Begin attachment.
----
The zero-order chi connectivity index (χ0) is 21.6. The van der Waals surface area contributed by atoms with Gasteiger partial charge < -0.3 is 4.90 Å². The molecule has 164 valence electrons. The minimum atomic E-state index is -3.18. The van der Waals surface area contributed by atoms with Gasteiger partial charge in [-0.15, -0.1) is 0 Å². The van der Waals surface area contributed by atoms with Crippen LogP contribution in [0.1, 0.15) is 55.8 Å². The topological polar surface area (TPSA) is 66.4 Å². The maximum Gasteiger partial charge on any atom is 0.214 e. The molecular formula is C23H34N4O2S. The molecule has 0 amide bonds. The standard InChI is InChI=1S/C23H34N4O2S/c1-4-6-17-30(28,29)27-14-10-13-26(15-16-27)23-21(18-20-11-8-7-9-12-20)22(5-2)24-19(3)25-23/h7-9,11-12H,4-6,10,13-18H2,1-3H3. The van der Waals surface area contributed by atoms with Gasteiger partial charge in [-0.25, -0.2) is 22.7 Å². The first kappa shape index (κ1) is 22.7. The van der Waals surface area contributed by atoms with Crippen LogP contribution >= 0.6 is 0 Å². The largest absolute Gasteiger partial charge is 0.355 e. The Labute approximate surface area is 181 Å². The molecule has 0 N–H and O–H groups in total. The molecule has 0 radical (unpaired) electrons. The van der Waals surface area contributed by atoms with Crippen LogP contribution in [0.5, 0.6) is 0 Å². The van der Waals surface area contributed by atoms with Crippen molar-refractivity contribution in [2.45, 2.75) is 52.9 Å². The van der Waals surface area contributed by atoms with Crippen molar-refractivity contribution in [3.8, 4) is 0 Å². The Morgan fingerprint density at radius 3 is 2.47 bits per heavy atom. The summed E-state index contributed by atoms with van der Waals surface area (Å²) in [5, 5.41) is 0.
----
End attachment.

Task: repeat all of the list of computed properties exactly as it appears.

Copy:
The zero-order chi connectivity index (χ0) is 21.6. The van der Waals surface area contributed by atoms with Gasteiger partial charge < -0.3 is 4.90 Å². The molecule has 164 valence electrons. The minimum atomic E-state index is -3.18. The van der Waals surface area contributed by atoms with Gasteiger partial charge in [-0.15, -0.1) is 0 Å². The van der Waals surface area contributed by atoms with Crippen LogP contribution in [0.1, 0.15) is 55.8 Å². The topological polar surface area (TPSA) is 66.4 Å². The maximum Gasteiger partial charge on any atom is 0.214 e. The molecular formula is C23H34N4O2S. The molecule has 0 amide bonds. The standard InChI is InChI=1S/C23H34N4O2S/c1-4-6-17-30(28,29)27-14-10-13-26(15-16-27)23-21(18-20-11-8-7-9-12-20)22(5-2)24-19(3)25-23/h7-9,11-12H,4-6,10,13-18H2,1-3H3. The van der Waals surface area contributed by atoms with Gasteiger partial charge in [-0.25, -0.2) is 22.7 Å². The first kappa shape index (κ1) is 22.7. The van der Waals surface area contributed by atoms with Crippen LogP contribution >= 0.6 is 0 Å². The largest absolute Gasteiger partial charge is 0.355 e. The Labute approximate surface area is 181 Å². The molecule has 0 N–H and O–H groups in total. The molecule has 0 radical (unpaired) electrons. The van der Waals surface area contributed by atoms with Crippen LogP contribution in [0.5, 0.6) is 0 Å². The van der Waals surface area contributed by atoms with Crippen molar-refractivity contribution in [2.45, 2.75) is 52.9 Å². The van der Waals surface area contributed by atoms with Crippen molar-refractivity contribution in [3.8, 4) is 0 Å². The Morgan fingerprint density at radius 3 is 2.47 bits per heavy atom. The summed E-state index contributed by atoms with van der Waals surface area (Å²) in [5, 5.41) is 0.